Bobby Fischer, the reclusive American chess master who became a Cold War icon when he dethroned the Soviet Union's Boris Spassky as world champion in 1972, has died. He was 64.
Fischer died Thursday in a Reykjavik hospital, his spokesman, Gardar Sverrisson, said. There was no immediate word on the cause of death.
Born in Chicago and raised in Brooklyn, Robert James Fischer was a U.S. chess champion at 14 and a grand master at 15. He beat Spassky in a series of games in Reykjavik to claim America's first world chess championship in more than a century.
The event had tremendous symbolic importance, pitting the intensely individualistic young American against a product of the grim and soulless Soviet Union.
It also was marked by Fischer's odd behavior - possibly calculated psychological warfare against Spassky - that ranged from arriving two days late to complaining about the lighting, TV cameras, the spectators, even the shine on the table.
Spassky said in a brief phone call from France, where he lives, that he was "very sorry" to hear of Fischer's death.
Former Russian chess champion Garry Kasparov said Fischer's conquest of the chess world in the 1960s was "a revolutionary breakthrough" for the game.
But Fischer's reputation as a chess genius soon was eclipsed by his idiosyncrasies. He lost his world title in 1975 after refusing to defend it against Anatoly Karpov. He dropped out of competitive chess and largely out of view, emerging occasionally to make erratic and often anti-Semitic comments, although his mother was Jewish.
"The tragedy is that he left this world too early, and his extravagant life and scandalous statements did not contribute to the popularity of chess," Kasparov told The Associated Press.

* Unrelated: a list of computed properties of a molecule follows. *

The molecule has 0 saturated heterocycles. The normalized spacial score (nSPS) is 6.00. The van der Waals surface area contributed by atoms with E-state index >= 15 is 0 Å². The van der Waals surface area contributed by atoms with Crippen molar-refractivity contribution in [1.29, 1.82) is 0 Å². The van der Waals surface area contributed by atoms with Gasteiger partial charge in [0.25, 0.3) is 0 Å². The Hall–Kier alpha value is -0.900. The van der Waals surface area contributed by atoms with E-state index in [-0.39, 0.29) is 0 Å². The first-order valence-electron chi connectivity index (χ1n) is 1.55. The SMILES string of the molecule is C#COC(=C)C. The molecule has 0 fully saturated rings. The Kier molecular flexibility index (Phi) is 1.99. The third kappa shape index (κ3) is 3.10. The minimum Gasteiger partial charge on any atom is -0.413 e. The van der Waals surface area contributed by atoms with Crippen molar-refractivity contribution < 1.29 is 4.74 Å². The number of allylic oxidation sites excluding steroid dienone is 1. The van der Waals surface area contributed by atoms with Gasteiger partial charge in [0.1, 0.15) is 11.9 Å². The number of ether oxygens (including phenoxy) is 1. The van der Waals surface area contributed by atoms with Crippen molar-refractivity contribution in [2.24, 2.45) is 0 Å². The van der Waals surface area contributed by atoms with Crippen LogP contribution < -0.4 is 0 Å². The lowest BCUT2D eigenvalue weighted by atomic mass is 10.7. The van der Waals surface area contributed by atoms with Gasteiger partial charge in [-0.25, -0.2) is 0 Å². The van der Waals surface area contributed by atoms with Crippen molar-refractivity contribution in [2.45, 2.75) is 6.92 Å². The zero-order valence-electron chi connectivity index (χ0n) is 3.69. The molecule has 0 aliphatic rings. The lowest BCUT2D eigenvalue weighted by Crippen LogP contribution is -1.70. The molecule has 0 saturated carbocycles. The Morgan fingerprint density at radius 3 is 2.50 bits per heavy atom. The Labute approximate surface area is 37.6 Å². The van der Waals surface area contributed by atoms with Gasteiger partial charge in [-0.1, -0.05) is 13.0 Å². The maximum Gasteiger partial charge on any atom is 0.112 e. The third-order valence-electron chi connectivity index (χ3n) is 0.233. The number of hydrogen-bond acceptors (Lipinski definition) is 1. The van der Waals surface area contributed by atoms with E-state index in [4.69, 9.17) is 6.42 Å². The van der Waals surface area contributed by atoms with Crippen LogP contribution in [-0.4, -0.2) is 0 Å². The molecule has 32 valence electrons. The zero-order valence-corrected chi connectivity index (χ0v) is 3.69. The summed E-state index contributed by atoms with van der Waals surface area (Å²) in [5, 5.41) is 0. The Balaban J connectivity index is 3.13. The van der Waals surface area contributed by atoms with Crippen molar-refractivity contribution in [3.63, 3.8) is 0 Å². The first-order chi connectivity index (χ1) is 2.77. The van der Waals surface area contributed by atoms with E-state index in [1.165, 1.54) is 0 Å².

Fischer lived in secret outside the United States but emerged in 1992 to confront Spassky again, in a highly publicized match in Yugoslavia. Fischer beat Spassky 10-5 to win $3.35 million.
The U.S. government said Fischer's playing the match violated U.N. sanctions against Yugoslavia, imposed for Serb leader Slobodan Milosevic's role in fomenting war in the Balkans.
Over the years, Fischer gave occasional interviews with a radio station in the Philippines, often digressing into anti-Semitic rants and accusing American officials of hounding him.
He praised the Sept. 11 terrorist attacks, saying America should be "wiped out," and described Jews as "thieving, lying bastards." His mother was Jewish.
He also announced he had abandoned chess in 1996 and launched a new version in Argentina, "Fischerandom," a computerized shuffler that randomly distributes chess pieces on the back row of the board at the start of each game.
Fischer claimed it would bring the fun back into the game and rid it of cheats.
In July 2004, Fischer was arrested in Japan and threatened with extradition to the United States to face sanctions-busting charges. He spent nine months in custody before the dispute was resolved when Iceland - a chess-mad nation and site of his greatest triumph - granted him citizenship.
Fischer told reporters that he was finished with a chess world he regarded as corrupt, and sparred with U.S. journalists who asked about his anti-American tirades.
"The United States is evil. There's this axis of evil. What about the allies of evil - the United States, England, Japan, Australia? These are the evildoers," Fischer said.
In his final years, Fischer railed against the chess establishment, alleging that the outcomes of many top-level chess matches were decided in advance.
Instead, he championed his concept of random chess.
"I don't play the old chess," he told reporters upon arrival in Iceland. "But obviously if I did, I would be the best."